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This review is taken from PN Review 42, Volume 11 Number 4, March - April 1985.

SIDNEY'S YOUNGER BROTHER The Poems of Robert Sidney, edited by P. J. Croft (OUP) £35.00

Robert Sidney was born in 1563, nine years after his famous brother. Living in the shadow of this paragon, Robert could hardly have been expected to excel at anything, and he did not. The advice of his father to 'Imitate his [Philip's] virtues, exercises, studies and actions; he is a rare ornament of this age, the very formula that all well disposed young gentlemen of our Court do form also their manners and life by', in a letter written when Robert was in his late teens, is the kind to excite despair rather than any spirit of emulation; the image of the two brothers which Fulke Greville has left us in the deathbed scene from the Life of Philip has the dying hero 'shewing infinite strength in suppressing sorrow' while Robert only shows 'infinite weakness in expressing of it', clearly a man condemned to the role of constant foil to his brother's excellence. Robert's political career never really got going; from the age of twenty-six to that of fifty-three he was Governor of plague-ridden Flushing, a dead-end appointment which led to some compensatory honours (created Baron Sidney of Penshurst in 1603, Viscount L'Isle in 1605, Earl of Leicester in 1618); yet he appears to have made a successful marriage, had many children, and Ben Jonson's account of him in 'To Penshurst' suggests an enviable life, even if Jonson's main object of praise seems to be the lady rather than the lord of the house.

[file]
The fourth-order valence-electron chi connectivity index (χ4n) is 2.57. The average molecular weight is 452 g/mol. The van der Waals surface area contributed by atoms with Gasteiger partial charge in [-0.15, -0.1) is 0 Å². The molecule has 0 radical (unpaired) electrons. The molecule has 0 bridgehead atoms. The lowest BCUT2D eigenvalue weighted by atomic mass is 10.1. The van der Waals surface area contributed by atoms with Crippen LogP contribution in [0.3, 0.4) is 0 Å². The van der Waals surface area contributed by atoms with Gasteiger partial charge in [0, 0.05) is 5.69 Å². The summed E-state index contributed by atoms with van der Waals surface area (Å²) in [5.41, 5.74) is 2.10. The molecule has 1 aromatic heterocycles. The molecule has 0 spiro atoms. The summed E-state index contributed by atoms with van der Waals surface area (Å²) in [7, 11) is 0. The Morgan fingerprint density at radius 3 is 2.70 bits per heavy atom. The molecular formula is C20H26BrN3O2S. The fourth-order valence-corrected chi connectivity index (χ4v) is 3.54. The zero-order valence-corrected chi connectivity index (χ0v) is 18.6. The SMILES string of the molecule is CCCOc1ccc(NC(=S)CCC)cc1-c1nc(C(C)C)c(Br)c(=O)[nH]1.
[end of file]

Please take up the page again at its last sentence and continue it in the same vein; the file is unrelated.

He was certainly ...

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